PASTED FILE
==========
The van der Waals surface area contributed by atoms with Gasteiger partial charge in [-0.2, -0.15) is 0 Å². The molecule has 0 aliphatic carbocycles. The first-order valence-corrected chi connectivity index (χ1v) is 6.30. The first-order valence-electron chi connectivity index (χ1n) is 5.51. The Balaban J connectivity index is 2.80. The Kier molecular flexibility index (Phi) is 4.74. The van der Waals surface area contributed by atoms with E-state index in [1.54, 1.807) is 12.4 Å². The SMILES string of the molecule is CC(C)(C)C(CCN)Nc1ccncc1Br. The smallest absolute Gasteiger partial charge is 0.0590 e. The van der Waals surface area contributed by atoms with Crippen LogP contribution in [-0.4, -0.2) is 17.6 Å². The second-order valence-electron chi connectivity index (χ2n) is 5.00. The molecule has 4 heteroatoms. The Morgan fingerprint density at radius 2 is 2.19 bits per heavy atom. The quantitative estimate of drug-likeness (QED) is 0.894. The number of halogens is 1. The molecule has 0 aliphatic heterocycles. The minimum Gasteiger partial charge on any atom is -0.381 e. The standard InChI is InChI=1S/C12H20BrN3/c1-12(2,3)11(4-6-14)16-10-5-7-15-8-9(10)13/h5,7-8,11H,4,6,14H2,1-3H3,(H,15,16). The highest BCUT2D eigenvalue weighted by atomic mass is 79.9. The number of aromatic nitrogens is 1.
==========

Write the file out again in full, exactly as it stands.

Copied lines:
The van der Waals surface area contributed by atoms with Gasteiger partial charge in [-0.2, -0.15) is 0 Å². The molecule has 0 aliphatic carbocycles. The first-order valence-corrected chi connectivity index (χ1v) is 6.30. The first-order valence-electron chi connectivity index (χ1n) is 5.51. The Balaban J connectivity index is 2.80. The Kier molecular flexibility index (Phi) is 4.74. The van der Waals surface area contributed by atoms with E-state index in [1.54, 1.807) is 12.4 Å². The SMILES string of the molecule is CC(C)(C)C(CCN)Nc1ccncc1Br. The smallest absolute Gasteiger partial charge is 0.0590 e. The van der Waals surface area contributed by atoms with Crippen LogP contribution in [-0.4, -0.2) is 17.6 Å². The second-order valence-electron chi connectivity index (χ2n) is 5.00. The molecule has 4 heteroatoms. The Morgan fingerprint density at radius 2 is 2.19 bits per heavy atom. The quantitative estimate of drug-likeness (QED) is 0.894. The number of halogens is 1. The molecule has 0 aliphatic heterocycles. The minimum Gasteiger partial charge on any atom is -0.381 e. The standard InChI is InChI=1S/C12H20BrN3/c1-12(2,3)11(4-6-14)16-10-5-7-15-8-9(10)13/h5,7-8,11H,4,6,14H2,1-3H3,(H,15,16). The highest BCUT2D eigenvalue weighted by atomic mass is 79.9. The number of aromatic nitrogens is 1.